I had looked forward to a quiet week of watching wild card games, waiting for the Packers to play next week, after their bye week off. Everything had been set up so perfectly. First, the Buccaneers lost last Monday night, giving the Packers an opening as wide as a barn door to claim the number 2 seed in the NFC playoffs, and a bye week to rest up and get healthy. Then, my daydream came true, and the Giants beat the Eagles at the Meadowlands on Saturday, opening the way for the Packers to claim home field advantage throughout the NFC playoffs.
Now, I knew that the Jets were a good team, and that they were playing extremely well, and I knew that they were playing the Packers at the Meadowlands. So I figured that there was a good chance the Jets might win the game. But I also expected (or at least hoped) that the Packers would rise to the occasion, given everything that was on the line. The 2002 Packers are not a dominant team, and it is doubtful that they would be dominant even if they had not suffered the injuries they have endured. But most if not all of their margin for error has been eliminated by the injuries. This is why I have assumed, for some weeks now, that the Packers would not end up in the Super Bowl this year. But the one thing that could have changed all of that was home field advantage. The Packers in their current beat-up state may not be invincible, even at home, but the odds of a Super Bowl appearance would have improved dramatically with a win against the Jets on Sunday.
This year's struggle for home field advantage was truly bizarre. Nobody seemed to want it. First, the Buccaneers gave away their own shot at home field by losing to the Steelers. Then the Eagles failed to nail it down, by losing to the Giants (despite the Giants’ friendly efforts to fumble away the game). Then, when the Packers had it sitting right at their feet, they could not take advantage, and could not even keep the game close, so the Eagles ended up with home field by default.
So instead of a week off to rest up, the Packers go from the frying pan (Chad Pennington) into the fire (Michael Vick) and a game against the Falcons on Saturday night. And I find myself on a plane to Chicago with my son as I write this, so we can be there way up in Row 58, Section 128, in the chilly night air (and maybe snow!) to watch the game. Early in the season, before most people knew who Chad Pennington was, Michael Vick was already becoming the young, exciting phenom at quarterback. He almost beat the Packers in a brutally hot opening day game at Lambeau Field. The Falcons, after lots of early excitement, ended up backing into the playoffs, after their own problems in the last few weeks were not quite enough to knock themselves out, but only because the New Orleans Saints were losing even more games than the Falcons. The Falcons could not score a potential game-tying touchdown last week against the Browns after four shots at it inside the 5 yard line, seemingly frittering away their playoff hopes, but their season was saved when the Saints also lost their game.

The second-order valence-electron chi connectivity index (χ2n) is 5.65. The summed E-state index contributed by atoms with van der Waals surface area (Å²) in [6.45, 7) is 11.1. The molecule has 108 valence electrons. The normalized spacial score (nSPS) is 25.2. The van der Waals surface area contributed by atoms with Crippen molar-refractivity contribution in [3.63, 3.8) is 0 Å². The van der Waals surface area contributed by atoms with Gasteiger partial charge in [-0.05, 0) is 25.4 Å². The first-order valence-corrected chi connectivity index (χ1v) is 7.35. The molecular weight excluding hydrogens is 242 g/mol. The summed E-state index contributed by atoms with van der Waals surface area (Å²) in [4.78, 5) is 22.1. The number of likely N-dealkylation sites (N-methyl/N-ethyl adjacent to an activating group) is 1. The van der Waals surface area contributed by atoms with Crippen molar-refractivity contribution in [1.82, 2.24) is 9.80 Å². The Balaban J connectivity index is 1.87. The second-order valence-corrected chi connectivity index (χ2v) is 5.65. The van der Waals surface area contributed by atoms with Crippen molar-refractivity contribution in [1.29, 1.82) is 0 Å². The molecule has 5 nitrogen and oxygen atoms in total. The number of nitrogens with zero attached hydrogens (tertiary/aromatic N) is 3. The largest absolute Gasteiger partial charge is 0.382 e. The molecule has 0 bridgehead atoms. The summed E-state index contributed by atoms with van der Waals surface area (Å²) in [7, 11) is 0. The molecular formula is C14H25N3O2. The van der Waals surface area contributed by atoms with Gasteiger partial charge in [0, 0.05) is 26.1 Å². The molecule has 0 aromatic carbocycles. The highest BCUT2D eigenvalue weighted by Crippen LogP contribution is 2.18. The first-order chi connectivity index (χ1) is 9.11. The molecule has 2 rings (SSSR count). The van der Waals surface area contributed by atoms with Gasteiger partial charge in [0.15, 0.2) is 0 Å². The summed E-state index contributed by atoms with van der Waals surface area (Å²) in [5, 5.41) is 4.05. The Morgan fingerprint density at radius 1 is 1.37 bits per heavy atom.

So the Falcons meet the Packers Saturday night, with neither team exactly on a roll. The league's experiment with Saturday night playoff games last year turned out to be a smashing success, given everything you could ask for in the Oakland at New England game, a good matchup, a close game, heavy snowfall, and even a controversial, game-deciding call. I suspect the league thinks that all the elements are present again. Brett Favre, the aging superstar, gunning for one more Super Bowl ring before retiring. Michael Vick, the next generation of superstar quarterbacks. ABC's own superstars in the form of the Monday Night Football crew. Lambeau Field, on a night when the tundra actually might be frozen, and now with the likelihood of snow.
I'm not saying it will be easy, but I think the Packers will win this game. The conditions on Saturday night should be such that Michael Vick will be slowed down, hopefully enough for the Packers' defenders to keep up with him. I would feel a lot better about this game if I knew that Driver and Sharper would be ready to play, but as of this writing they are both listed as questionable. I also think the Giants will easily defeat the 49ers. The Giants are on a roll, and the 49ers are not. The 49ers' defensive backs are not very good, and I keep thinking of the Giants carving up the Vikings' defensive backs in the NFC Championship game a couple of years ago.
If these predictions come true, it will be Green Bay at Tampa next week, along with the Giants at Philadelphia. There are lots of interesting story lines there, but that is a subject for another column, next week, if and when my predictions pan out.
Around the NFC North: Week 8
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